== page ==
4 things about innovative industrial properties that smart investors know


Innovative industrial properties (NYSE: IIPR) is one of the most prominent and stable competitors in the cannabis industry, but you won’t find it selling joints. In fact, when it comes to joints, it is a Buyer. When a medical marijuana business needs money to grow but only has real estate on hand, it can sell the joint. in law) where he grows cannabis to IIP, which then re-leases him as the owner.

As evidenced by its continued efforts to build an empire of medicinal cannabis production facilities, IIP is not a real estate investment trust (REIT). For now, it is the only one of its kind. And while the stock could benefit massively from the big changes that would come with the legalization of cannabis in the United States, savvy investors know there are a handful of powerful but more subtle factors in its favor that deserve to be known.

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1. Vacancies are highly unlikely

The beauty of Innovative Industrial’s business model is that there is very little chance that any of its properties will be vacant. As mentioned earlier, the company does sale-leaseback transactions in which it purchases operating cannabis cultivation facilities and then re-leases them to the previous owners immediately thereafter. The occupants of the unit stay where they are, and their business takes over their ongoing rent payments to the new owner, IIP.

Even though the tenants were at risk of being insolvent before the leaseback, the injection of money from the sale of their property is probably enough to grease the wheels for a while – assuming a near-insolvent business can pass. strict control of IIP guaranteed, of course.

All in all, the combination of properties leased upon acquisition and careful appraisal of potential tenants is a rock-solid defense against vacancies. As of July 6, IIP’s holdings were 100% leased, and it’s entirely reasonable for investors to assume that this will continue to be the case for the foreseeable future, even if the company acquires new premises.

2. The income from existing leases increases every year and the property value could also

One of the best features of this stock is that it doesn’t rely on the growth of its underlying market (cannabis) to continue to expand its revenue base.

Even if IIP does not do any sale-leasebacks in a given year, it will still earn more rent money than the previous year. The reason is quite simple: it is mandatory. Under the terms of most of its leases, the company insists on annual rent increases of up to 4.5%.

Obviously, this means that his rental income is compounded over time. And with most of its leases lasting 10 to 20 years, there is ample time for individual lease income to grow, grow and grow. Currently, for all of its properties, the weighted average remaining lease term is 16.7 years.

It is important to note that IIP real estate could also increase in value over the long term. When its tenants wish to make certain additions or modifications to their accommodation, the company reimburses them part of the costs. The value of the units then increases, as other cannabis companies might want to use the new facilities. This is favorable for shareholders, as it allows IIP to continue to reinvest some of its excess cash in its collection and leaves it better prepared to obtain higher rates from future tenants.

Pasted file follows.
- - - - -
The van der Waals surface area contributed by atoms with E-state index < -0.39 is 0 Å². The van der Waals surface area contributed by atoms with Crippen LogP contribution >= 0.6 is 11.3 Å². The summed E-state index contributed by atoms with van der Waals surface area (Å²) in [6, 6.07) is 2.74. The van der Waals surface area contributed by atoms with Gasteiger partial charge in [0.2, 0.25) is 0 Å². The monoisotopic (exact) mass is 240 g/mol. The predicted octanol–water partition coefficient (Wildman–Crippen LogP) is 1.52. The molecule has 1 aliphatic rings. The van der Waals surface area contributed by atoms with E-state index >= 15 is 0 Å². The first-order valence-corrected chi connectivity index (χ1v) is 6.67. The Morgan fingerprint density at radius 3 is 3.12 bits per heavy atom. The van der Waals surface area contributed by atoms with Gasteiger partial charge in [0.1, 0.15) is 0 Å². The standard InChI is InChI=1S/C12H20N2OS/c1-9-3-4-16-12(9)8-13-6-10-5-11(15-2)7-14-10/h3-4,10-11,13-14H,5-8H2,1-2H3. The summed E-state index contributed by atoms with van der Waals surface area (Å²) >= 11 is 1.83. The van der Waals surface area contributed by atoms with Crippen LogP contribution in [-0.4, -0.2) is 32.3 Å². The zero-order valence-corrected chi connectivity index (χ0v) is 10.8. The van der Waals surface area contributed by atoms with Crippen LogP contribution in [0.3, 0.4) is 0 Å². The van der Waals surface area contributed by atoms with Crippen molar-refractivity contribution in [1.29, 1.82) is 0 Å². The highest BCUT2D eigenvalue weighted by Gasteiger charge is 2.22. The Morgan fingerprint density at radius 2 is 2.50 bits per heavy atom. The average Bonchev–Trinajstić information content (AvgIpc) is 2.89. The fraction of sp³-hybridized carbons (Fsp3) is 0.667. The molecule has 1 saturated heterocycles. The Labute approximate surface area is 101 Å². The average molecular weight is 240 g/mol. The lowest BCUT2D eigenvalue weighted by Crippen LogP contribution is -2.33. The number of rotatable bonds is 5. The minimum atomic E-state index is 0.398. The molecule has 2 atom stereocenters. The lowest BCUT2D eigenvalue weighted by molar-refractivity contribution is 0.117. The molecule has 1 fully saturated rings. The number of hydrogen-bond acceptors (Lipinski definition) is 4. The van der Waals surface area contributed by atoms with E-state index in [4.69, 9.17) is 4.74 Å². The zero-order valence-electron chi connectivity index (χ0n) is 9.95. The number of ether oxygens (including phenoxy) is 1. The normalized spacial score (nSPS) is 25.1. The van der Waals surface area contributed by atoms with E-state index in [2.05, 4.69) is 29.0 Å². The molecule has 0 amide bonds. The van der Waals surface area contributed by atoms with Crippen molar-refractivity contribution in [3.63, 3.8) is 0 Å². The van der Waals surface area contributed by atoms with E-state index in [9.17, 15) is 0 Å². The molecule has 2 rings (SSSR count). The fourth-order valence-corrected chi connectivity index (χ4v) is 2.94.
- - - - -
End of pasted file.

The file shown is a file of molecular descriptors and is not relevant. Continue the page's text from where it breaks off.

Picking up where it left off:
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3. The dividend will probably continue to increase

Since its inception in the second quarter of 2017 at $ 0.15 per share, IIP’s dividend has increased to $ 1.40 in the second quarter of 2021. And although its growth has stagnated at times for a few quarters, the company has so far always managed to increase it soon after.

While its current dividend yield of around 2.81% isn’t particularly appealing to new investors, the allure of a sharply increasing payout over time is hard to deny. Every time the dividend goes up, holders see the base price of their shares go down.

In the most recent increase, announced on June 15, payment increased 6% from the previous quarter and 32% from the second quarter of the previous year.

Savvy investors also recognize that IIP’s dividend is extremely secure. As long as he has tenants, there is not much that can threaten his bottom line.

4. Legalization could be a mixed blessing

Part of the appeal of IIP to its tenants is that they may find it difficult to obtain financing through traditional channels like banks. As cannabis is still federally illegal in the United States, many payment processors and other financial institutions refuse to work with medicinal marijuana companies. Thus, IIP fills the void by giving them access to capital.

But it’s unclear whether tenants will still need his services if marijuana is legalized nationwide. Once banking restrictions are relaxed, it could be more lucrative for businesses to simply take out a loan and retain control over their real estate. This would make it much more difficult for IIP to acquire new tenants and new properties, although it could still rely on income from its existing leases.

At the moment, management appears to view the growth of the company’s total addressable market as a positive thing. And the company could potentially work with growers who need cash in addition to the capital raised from traditional banking institutions after legalization. In short, savvy investors realize that legalization can be a wildcard.

This article represents the opinion of the author, who may disagree with the “official” recommendation position of a premium Motley Fool consulting service. We are heterogeneous! Challenging an investment thesis – even one of our own – helps us all to think critically about investing and make decisions that help us become smarter, happier, and richer.

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